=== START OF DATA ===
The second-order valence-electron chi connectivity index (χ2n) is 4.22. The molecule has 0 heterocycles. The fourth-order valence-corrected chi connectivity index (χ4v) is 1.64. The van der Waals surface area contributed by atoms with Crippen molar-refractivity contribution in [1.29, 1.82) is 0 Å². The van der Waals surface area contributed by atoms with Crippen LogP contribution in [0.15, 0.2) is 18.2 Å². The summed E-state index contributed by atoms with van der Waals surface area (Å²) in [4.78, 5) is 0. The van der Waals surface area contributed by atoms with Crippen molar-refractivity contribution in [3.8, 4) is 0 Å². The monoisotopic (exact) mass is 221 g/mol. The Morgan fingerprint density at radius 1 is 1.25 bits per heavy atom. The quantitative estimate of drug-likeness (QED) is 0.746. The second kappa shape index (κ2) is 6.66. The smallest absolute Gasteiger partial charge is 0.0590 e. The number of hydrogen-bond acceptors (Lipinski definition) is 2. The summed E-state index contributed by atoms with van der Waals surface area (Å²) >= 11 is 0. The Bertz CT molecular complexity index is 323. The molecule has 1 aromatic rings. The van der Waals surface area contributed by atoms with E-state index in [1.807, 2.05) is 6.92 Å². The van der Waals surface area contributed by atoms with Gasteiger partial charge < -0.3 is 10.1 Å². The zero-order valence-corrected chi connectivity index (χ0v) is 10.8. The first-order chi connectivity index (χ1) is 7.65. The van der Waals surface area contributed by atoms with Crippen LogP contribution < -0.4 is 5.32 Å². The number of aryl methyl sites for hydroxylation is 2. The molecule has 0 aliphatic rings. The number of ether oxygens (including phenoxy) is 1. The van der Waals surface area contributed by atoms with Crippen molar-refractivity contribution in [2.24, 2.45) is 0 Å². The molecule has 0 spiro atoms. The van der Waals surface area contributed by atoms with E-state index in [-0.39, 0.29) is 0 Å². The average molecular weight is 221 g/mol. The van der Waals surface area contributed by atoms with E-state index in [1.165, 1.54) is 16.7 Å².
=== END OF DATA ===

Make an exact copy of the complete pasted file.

The second-order valence-electron chi connectivity index (χ2n) is 4.22. The molecule has 0 heterocycles. The fourth-order valence-corrected chi connectivity index (χ4v) is 1.64. The van der Waals surface area contributed by atoms with Crippen molar-refractivity contribution in [1.29, 1.82) is 0 Å². The van der Waals surface area contributed by atoms with Crippen LogP contribution in [0.15, 0.2) is 18.2 Å². The summed E-state index contributed by atoms with van der Waals surface area (Å²) in [4.78, 5) is 0. The van der Waals surface area contributed by atoms with Crippen molar-refractivity contribution in [3.8, 4) is 0 Å². The monoisotopic (exact) mass is 221 g/mol. The Morgan fingerprint density at radius 1 is 1.25 bits per heavy atom. The quantitative estimate of drug-likeness (QED) is 0.746. The second kappa shape index (κ2) is 6.66. The smallest absolute Gasteiger partial charge is 0.0590 e. The number of hydrogen-bond acceptors (Lipinski definition) is 2. The summed E-state index contributed by atoms with van der Waals surface area (Å²) >= 11 is 0. The Bertz CT molecular complexity index is 323. The molecule has 1 aromatic rings. The van der Waals surface area contributed by atoms with E-state index in [1.807, 2.05) is 6.92 Å². The van der Waals surface area contributed by atoms with Gasteiger partial charge < -0.3 is 10.1 Å². The zero-order valence-corrected chi connectivity index (χ0v) is 10.8. The first-order chi connectivity index (χ1) is 7.65. The van der Waals surface area contributed by atoms with Crippen LogP contribution < -0.4 is 5.32 Å². The number of aryl methyl sites for hydroxylation is 2. The molecule has 0 aliphatic rings. The number of ether oxygens (including phenoxy) is 1. The van der Waals surface area contributed by atoms with Crippen molar-refractivity contribution in [2.24, 2.45) is 0 Å². The molecule has 0 spiro atoms. The van der Waals surface area contributed by atoms with E-state index in [-0.39, 0.29) is 0 Å². The average molecular weight is 221 g/mol. The van der Waals surface area contributed by atoms with E-state index in [1.165, 1.54) is 16.7 Å².